A former educator will do the same for your company. Give him/her any business goal, and a robust, comprehensive training curriculum will be developed to meet that business goal.

  1.       “You have only worked with kids and have no experience with adult learners.”

This is not entirely true.

While we spend most of our time with our young students, we also spend time teaching our colleagues and other industry professionals at conferences and workshops. Many of us develop training sessions to train our colleagues in best practices for designing curriculum, how to use the new technologies and brush up on changes in applications we use, etc. We are agile when designing instruction because we have a firm grasp on the type of learners we are addressing.

One keen observation I made after being in my new ID role is that adult learners are not that much different than the kids we teach in the classroom.  

There!

I said it.

I may receive flack for generalizing, but it’s true.

Let me explain with more generalizations: The most significant difference between the child learner and the adult learner is the motivation to learn. Children transition from being curious about the world around them to become part of a captive audience in a school setting. They need lots of extrinsic motivation to learn and stay engaged. We reward them with candy, trips to the treasure box, points, extra recess, etc.

The adult learner typically is motivated more intrinsically and is more self-directed. Adult learners want to learn at their own pace, learn more about topics of interest to them, or simply to understand something better. However, I have noticed that despite what Malcolm Knowles says about the adult learner, the child learner comes out in all of us when made to sit through training we don’t want to. We want to know what’s in it for us; we cross our fingers that we may have fun and play a game, ask if we can wear jeans, and hope lunch is served. We also look for more extrinsic motivation when attending training for which we have been voluntold. We hope for an increase in salary or promotion of position. Regardless of those differences, little Johnny, who was a very kinesthetic learner, always had to be moving and enjoyed labs is now John who still prefers to learn by doing. The same is true for the rest of us. As educators, we automatically design instruction using blended learning to maximize the reach of our learners.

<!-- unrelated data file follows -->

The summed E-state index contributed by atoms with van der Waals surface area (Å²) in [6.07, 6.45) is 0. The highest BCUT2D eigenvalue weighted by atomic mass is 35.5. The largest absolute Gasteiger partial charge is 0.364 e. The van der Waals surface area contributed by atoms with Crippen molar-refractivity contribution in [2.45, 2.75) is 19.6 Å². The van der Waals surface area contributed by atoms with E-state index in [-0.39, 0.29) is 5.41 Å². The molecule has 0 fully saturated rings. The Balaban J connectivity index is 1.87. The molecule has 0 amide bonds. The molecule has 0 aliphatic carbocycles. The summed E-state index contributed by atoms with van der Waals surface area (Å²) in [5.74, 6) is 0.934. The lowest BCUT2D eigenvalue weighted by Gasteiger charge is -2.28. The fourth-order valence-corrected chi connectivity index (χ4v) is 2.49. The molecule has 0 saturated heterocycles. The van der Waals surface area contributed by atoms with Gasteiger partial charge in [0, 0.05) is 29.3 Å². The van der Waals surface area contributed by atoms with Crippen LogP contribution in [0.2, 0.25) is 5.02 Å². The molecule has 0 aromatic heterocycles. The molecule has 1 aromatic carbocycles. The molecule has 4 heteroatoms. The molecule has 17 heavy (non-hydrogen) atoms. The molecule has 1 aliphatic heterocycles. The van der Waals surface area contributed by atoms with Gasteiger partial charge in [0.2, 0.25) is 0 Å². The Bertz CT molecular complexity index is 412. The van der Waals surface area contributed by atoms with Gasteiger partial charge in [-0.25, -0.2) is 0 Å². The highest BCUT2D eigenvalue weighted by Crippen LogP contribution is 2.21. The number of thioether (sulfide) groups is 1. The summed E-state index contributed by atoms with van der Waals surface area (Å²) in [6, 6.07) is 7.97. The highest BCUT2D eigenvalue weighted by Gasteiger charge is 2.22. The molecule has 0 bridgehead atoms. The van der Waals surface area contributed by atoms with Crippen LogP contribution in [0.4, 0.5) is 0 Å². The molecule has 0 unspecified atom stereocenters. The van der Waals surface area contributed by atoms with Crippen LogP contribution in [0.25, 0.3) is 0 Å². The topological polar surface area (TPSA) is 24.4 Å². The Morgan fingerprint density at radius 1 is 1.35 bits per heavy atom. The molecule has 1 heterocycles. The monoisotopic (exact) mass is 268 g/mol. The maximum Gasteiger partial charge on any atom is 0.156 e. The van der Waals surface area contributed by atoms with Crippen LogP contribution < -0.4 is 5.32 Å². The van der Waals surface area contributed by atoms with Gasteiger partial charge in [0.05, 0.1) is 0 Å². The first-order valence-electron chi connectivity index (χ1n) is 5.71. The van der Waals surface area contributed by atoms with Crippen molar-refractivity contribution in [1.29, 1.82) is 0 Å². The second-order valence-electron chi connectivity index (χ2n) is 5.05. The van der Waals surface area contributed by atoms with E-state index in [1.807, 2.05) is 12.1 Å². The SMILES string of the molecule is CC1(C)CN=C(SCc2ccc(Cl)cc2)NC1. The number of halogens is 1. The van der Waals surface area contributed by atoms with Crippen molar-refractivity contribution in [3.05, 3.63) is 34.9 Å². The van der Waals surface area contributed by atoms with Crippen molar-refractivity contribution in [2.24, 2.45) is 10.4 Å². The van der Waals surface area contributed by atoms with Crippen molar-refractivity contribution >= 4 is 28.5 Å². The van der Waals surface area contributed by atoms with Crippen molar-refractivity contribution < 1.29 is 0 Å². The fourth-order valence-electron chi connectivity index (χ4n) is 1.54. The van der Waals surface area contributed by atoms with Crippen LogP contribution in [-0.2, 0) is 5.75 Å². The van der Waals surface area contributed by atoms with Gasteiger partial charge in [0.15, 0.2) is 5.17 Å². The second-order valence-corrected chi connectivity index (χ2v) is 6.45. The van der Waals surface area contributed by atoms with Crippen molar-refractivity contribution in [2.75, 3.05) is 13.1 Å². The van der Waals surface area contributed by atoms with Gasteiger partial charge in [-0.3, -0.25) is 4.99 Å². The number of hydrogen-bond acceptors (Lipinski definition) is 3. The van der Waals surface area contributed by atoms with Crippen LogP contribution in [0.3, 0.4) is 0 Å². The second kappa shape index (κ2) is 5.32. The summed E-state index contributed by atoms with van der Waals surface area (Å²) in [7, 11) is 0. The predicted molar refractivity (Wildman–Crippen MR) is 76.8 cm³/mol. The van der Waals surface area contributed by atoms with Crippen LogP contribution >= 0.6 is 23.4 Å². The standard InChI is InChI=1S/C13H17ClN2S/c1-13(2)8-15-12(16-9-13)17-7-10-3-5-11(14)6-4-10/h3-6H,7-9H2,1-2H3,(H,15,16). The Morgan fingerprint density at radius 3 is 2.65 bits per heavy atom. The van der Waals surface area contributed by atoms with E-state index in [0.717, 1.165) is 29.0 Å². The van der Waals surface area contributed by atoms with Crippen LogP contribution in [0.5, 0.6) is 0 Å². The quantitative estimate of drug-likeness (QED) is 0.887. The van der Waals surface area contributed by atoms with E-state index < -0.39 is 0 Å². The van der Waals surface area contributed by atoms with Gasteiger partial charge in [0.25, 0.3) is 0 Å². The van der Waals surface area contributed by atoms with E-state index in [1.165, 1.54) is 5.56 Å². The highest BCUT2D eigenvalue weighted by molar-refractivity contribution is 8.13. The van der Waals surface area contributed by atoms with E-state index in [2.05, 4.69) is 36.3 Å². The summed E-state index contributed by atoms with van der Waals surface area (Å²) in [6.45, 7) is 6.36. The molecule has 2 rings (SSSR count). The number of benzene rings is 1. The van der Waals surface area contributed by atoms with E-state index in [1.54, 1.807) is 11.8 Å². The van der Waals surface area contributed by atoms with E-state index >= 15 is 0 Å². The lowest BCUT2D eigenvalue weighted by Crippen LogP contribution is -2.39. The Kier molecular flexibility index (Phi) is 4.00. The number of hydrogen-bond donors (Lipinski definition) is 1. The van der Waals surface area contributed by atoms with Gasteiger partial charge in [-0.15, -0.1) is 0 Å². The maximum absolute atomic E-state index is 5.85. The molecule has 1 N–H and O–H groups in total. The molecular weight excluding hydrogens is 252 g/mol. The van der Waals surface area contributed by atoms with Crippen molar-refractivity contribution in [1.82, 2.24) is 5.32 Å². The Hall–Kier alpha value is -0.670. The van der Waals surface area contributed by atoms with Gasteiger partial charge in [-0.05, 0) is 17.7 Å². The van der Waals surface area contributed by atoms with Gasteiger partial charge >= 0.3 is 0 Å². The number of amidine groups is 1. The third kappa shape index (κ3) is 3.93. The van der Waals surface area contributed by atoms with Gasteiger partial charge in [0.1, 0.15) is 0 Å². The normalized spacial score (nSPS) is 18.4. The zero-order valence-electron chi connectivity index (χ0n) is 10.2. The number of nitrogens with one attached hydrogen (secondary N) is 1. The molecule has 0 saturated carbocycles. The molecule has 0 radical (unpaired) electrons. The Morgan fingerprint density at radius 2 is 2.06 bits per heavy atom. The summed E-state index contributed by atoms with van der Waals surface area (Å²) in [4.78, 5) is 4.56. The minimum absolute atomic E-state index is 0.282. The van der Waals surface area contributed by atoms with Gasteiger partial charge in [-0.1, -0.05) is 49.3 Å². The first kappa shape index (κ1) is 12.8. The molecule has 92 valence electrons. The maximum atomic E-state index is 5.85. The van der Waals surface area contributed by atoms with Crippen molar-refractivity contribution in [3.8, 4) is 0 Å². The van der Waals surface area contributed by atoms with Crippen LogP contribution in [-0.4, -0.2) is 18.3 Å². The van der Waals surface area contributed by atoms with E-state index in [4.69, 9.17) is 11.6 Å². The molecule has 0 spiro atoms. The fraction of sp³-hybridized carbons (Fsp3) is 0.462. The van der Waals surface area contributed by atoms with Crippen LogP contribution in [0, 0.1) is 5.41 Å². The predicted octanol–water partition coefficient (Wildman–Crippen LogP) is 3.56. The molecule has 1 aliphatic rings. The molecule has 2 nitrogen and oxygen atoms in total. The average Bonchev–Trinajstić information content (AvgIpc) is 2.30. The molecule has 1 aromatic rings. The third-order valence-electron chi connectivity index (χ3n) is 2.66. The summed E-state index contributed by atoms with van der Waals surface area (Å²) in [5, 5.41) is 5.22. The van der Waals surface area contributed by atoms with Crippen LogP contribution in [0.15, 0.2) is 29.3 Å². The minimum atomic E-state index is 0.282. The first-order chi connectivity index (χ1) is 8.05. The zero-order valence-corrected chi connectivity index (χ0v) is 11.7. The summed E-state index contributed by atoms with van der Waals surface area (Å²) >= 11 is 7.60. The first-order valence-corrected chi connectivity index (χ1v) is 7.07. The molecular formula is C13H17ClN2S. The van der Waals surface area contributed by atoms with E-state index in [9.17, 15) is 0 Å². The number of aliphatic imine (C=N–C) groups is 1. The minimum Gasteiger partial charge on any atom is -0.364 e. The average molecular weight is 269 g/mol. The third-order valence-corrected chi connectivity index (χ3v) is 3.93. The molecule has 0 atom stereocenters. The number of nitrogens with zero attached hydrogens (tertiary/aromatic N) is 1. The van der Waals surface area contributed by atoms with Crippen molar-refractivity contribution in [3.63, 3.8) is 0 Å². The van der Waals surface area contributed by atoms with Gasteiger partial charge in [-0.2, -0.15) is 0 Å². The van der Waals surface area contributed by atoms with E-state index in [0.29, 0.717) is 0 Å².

One more observation: The other educators looking to break into the ID world know that they will be questioned about their skills as an ID if ever they get the opportunity for an interview. They understand they don’t know everything about the ID world yet. However, they have a solid foundation. They are feverishly filling in their knowledge gaps by enrolling in the IDOL Courses Academy. They are working hard to put together a portfolio to display their skills and get noticed.

Don’t miss out on snagging one of these skilled and qualified educators for your Learning and Development team. The next time you see the titles, Teacher or Educator, on a resume, put that candidate at the top of your list.

You won’t regret it.

 

Sincerely,

Former Educator Turned ID

Written by:  Gretchen Johanson

Connect with Gretchen on LinkedIn

Gretchen is an Instructional Designer and former public educator. Combined, she has over a decade of experience in learning and development. She considers herself a life-long learner and is always looking for opportunities to grow and develop her skills.Work-life balance is important to her. She enjoys kick-boxing, traveling and family time when she is not working.